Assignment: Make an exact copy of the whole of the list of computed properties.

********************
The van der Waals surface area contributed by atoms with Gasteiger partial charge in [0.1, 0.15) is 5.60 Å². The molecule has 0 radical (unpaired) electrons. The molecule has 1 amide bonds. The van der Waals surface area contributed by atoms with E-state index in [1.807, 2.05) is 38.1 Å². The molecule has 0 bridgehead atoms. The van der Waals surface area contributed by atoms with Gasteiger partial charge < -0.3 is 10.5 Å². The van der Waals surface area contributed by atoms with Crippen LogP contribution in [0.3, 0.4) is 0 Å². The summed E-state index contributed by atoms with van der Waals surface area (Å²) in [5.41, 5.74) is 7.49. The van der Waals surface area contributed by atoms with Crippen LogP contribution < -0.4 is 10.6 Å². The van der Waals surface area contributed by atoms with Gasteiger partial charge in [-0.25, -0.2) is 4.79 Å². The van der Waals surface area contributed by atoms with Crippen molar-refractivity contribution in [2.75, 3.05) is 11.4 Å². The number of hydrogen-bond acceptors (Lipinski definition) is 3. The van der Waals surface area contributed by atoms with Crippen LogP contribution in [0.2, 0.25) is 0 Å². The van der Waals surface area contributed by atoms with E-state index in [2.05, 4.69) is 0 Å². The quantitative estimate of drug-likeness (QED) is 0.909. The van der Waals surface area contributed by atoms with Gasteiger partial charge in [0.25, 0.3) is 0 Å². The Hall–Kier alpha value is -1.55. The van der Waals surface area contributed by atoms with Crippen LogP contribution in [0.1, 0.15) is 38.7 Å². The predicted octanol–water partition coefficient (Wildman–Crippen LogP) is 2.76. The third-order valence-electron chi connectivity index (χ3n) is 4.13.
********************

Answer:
The van der Waals surface area contributed by atoms with Gasteiger partial charge in [0.1, 0.15) is 5.60 Å². The molecule has 0 radical (unpaired) electrons. The molecule has 1 amide bonds. The van der Waals surface area contributed by atoms with E-state index in [1.807, 2.05) is 38.1 Å². The molecule has 0 bridgehead atoms. The van der Waals surface area contributed by atoms with Gasteiger partial charge < -0.3 is 10.5 Å². The van der Waals surface area contributed by atoms with Crippen LogP contribution in [0.3, 0.4) is 0 Å². The summed E-state index contributed by atoms with van der Waals surface area (Å²) in [5.41, 5.74) is 7.49. The van der Waals surface area contributed by atoms with Crippen LogP contribution < -0.4 is 10.6 Å². The van der Waals surface area contributed by atoms with Gasteiger partial charge in [-0.25, -0.2) is 4.79 Å². The van der Waals surface area contributed by atoms with Crippen molar-refractivity contribution in [2.75, 3.05) is 11.4 Å². The number of hydrogen-bond acceptors (Lipinski definition) is 3. The van der Waals surface area contributed by atoms with Crippen LogP contribution in [0.2, 0.25) is 0 Å². The van der Waals surface area contributed by atoms with E-state index in [2.05, 4.69) is 0 Å². The quantitative estimate of drug-likeness (QED) is 0.909. The van der Waals surface area contributed by atoms with Gasteiger partial charge in [0.25, 0.3) is 0 Å². The Hall–Kier alpha value is -1.55. The van der Waals surface area contributed by atoms with Crippen LogP contribution in [0.1, 0.15) is 38.7 Å². The predicted octanol–water partition coefficient (Wildman–Crippen LogP) is 2.76. The third-order valence-electron chi connectivity index (χ3n) is 4.13.